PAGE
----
So anyway... Making History. I'm not entirely sure why I picked it up, other than because I did enjoy the sense of humour Fry displayed on QI, as you see, Making HIstory is about timetravel, and timetravel is generally a genre I stay far away from. I'm not fond of timetravel tales, in either books, comics, movies or role playing games. Strange thing though, is while I don't really like timetravel stories, I'm quite fond of alternate timeline stories. I LOVE the Elseworlds comics from DC, where they take the known timeline and tweak it just so, and tell a story spun out from the differences in the new timeline. I find that stuff fascinating.

So, while I don't like time travel, I was pleasantly surprised to see that the timetravel stuff was relatively low key and not headache inducing, the story was really more about the alternate timeline that is created.

Michael Young, a young PHD candidate at Cambridge University, England, answers for us, the age old question (well, age old since the late 1930s), what would happen if HItler was never born? Young, whose PHD thesis is all about Hitler's early childhood, runs into a scientist, Leo Zimmerman, whose father was an SS officer at Auschwitz. Consumed by guilt over his father's actions in the second World War, Zimmerman (whose name is actually Axel Braun), invents a machine that lets him 'look' into the past. So he and Michael hatch a plot to introduce a pill into the drinking water of Hitler's hometown that will render his father sterile. The plan works perfectly, but unfortunately, the world doesn't become what Michael (and Leo) invisioned.

"Nature abhors a vaccuum" is the old rule, and in the case of Germany after WWI, this would seem to be true. Another man, one Rudolf Golder, steps into the spot Hitler historically filled and still manages to perpetrate the Holocaust on the Jews of Europe, as well as starting WWII. How is this worse than HItler, well, Golder does what Hitler couldn't manage; he wins WWII. All of Europe, Russia and Great Britian fall before the German war machine. Jews are completely eradicated from Europe, the only Jewish population remaining in the world is that which escaped to the USA and Canada during the War. Germany becomes the other world Super Power and eventually enters the Cold War with the US.

The world Michael finds himself in, where he's an American now, his parents having fled England in the 60s, is not necessarily a better one; fewer Jews, a conquored Europe, a USA where homophobia and racism are tolerated and accepted. There was no black rights movement in the 60s, and the US seems to be stuck in the rather puritanical 50s, never to move to equal rights for African Americans, women or gays. Being a homosexual is tantamount to being an enemy of the state.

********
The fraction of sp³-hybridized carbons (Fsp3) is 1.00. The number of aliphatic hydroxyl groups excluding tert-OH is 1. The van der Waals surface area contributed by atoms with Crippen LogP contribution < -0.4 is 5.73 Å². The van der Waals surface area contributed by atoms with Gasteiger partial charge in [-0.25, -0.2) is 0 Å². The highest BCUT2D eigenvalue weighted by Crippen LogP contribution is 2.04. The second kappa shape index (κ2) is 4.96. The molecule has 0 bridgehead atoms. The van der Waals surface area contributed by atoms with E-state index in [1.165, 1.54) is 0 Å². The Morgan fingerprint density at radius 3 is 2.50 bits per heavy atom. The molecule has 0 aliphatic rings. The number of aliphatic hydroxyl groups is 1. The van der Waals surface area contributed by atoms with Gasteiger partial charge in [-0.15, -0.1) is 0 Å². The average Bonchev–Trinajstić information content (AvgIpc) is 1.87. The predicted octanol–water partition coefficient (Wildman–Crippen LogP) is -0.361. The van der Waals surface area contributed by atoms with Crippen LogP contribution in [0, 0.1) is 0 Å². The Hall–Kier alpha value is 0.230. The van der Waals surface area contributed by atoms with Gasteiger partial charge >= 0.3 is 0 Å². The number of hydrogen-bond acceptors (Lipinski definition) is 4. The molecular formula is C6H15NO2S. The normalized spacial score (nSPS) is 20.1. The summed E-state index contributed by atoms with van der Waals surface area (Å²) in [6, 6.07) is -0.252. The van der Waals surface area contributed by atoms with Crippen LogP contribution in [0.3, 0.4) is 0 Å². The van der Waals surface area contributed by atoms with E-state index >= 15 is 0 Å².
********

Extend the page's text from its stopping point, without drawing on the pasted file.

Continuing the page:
So of course, Michael, when he realizes what he has done, immediately sets out to make the world 'right' again, by ensuring that Hitler is born.

Its a very... Marxist idea that if something is meant to be, you can remove one certainty, but another will always take its place. You remove Hitler from history, but there is someone to take his place. But, its also a rather interesting book that way, as most of the 'what would the world be like if there was no Hitler' always seems to take for granted that the world would be a better place, which , as this book demonstrates, may not neccessarily be the case.

Michael Young is a likeable character, if a little flighty, but he means well. He is very endearing this way, and his internal monologues are very funny. The ending of the book, as Michael embarks on his plan to set the world right again, is very well done, with tension actually mounting nicely. Its not that you doubt he'll change things again, but you wonder if he'll be able to change them to what had been, or has he irrevociably broken the timestream?

I think though, that what drew me in, happened a few pages into the book, when Fry basically made fun of my university degree:

You could only write successfully about books and poems and plays if you didn't care, really care about them. Hysterical school boy wank, for sure, an attitude compunded of nothing but egotism, vanity and cowardice. But how deeply felt. I went through all my schooldays convinced of this, that literary studies were no more than a series of autopsies performed by heartless technicians. Worse than autopsies: biopsies. Vivisection.

I had to laugh out loud at this paragraph, because while I could see his point, I also know that I (and most English majors I know), were drawn to literary studies precicesly because we loved literature. We wanted to wrap ourselves in it, immerse ourselves in it, find out how it worked, what made it tick. We wanted to examine it becuase we had a deep love for it. I know that the best papers I wrote in school were on books or poems or plays that I was most passionately interested in. If I attempted to write a paper on a work I didn't really care about, well, it generally showed. You couldn't be dispassionate about literature while studying it so intimately.